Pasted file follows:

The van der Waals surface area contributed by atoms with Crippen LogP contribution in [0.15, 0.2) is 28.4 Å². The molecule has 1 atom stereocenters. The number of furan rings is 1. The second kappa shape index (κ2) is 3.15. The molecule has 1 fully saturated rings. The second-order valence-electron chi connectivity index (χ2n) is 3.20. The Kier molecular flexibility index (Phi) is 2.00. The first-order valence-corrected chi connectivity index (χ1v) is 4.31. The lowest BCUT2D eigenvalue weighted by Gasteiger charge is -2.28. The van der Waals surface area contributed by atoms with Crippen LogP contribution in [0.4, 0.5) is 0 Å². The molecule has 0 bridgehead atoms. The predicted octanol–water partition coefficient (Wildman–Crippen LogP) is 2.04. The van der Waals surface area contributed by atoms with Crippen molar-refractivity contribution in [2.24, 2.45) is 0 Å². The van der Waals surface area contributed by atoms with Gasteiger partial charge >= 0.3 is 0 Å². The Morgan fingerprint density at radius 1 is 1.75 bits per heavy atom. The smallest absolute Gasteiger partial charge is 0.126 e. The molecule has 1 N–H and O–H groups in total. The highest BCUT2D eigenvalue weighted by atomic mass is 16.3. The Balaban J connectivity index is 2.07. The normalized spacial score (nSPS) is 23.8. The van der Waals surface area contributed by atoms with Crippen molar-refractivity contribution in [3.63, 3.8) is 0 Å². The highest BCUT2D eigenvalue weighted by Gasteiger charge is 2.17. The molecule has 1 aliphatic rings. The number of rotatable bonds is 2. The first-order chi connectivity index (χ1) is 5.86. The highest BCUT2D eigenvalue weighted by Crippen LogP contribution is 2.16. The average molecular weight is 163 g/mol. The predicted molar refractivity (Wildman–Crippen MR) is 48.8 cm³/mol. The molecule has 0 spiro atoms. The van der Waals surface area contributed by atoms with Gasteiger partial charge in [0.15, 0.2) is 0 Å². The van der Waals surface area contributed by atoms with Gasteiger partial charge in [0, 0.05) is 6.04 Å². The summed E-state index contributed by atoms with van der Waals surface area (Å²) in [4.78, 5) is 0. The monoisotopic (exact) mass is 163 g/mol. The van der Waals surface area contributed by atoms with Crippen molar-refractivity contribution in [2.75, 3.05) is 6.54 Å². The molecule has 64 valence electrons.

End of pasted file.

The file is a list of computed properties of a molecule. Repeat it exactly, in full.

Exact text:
The van der Waals surface area contributed by atoms with Crippen LogP contribution in [0.15, 0.2) is 28.4 Å². The molecule has 1 atom stereocenters. The number of furan rings is 1. The second kappa shape index (κ2) is 3.15. The molecule has 1 fully saturated rings. The second-order valence-electron chi connectivity index (χ2n) is 3.20. The Kier molecular flexibility index (Phi) is 2.00. The first-order valence-corrected chi connectivity index (χ1v) is 4.31. The lowest BCUT2D eigenvalue weighted by Gasteiger charge is -2.28. The van der Waals surface area contributed by atoms with Crippen LogP contribution in [0.4, 0.5) is 0 Å². The molecule has 0 bridgehead atoms. The predicted octanol–water partition coefficient (Wildman–Crippen LogP) is 2.04. The van der Waals surface area contributed by atoms with Crippen molar-refractivity contribution in [2.24, 2.45) is 0 Å². The van der Waals surface area contributed by atoms with Gasteiger partial charge >= 0.3 is 0 Å². The Morgan fingerprint density at radius 1 is 1.75 bits per heavy atom. The smallest absolute Gasteiger partial charge is 0.126 e. The molecule has 1 N–H and O–H groups in total. The highest BCUT2D eigenvalue weighted by atomic mass is 16.3. The Balaban J connectivity index is 2.07. The normalized spacial score (nSPS) is 23.8. The van der Waals surface area contributed by atoms with Crippen molar-refractivity contribution in [3.63, 3.8) is 0 Å². The highest BCUT2D eigenvalue weighted by Gasteiger charge is 2.17. The molecule has 1 aliphatic rings. The number of rotatable bonds is 2. The first-order chi connectivity index (χ1) is 5.86. The highest BCUT2D eigenvalue weighted by Crippen LogP contribution is 2.16. The average molecular weight is 163 g/mol. The predicted molar refractivity (Wildman–Crippen MR) is 48.8 cm³/mol. The molecule has 0 spiro atoms. The van der Waals surface area contributed by atoms with Gasteiger partial charge in [0.15, 0.2) is 0 Å². The van der Waals surface area contributed by atoms with Gasteiger partial charge in [0, 0.05) is 6.04 Å². The summed E-state index contributed by atoms with van der Waals surface area (Å²) in [4.78, 5) is 0. The monoisotopic (exact) mass is 163 g/mol. The van der Waals surface area contributed by atoms with Crippen molar-refractivity contribution in [2.75, 3.05) is 6.54 Å². The molecule has 64 valence electrons.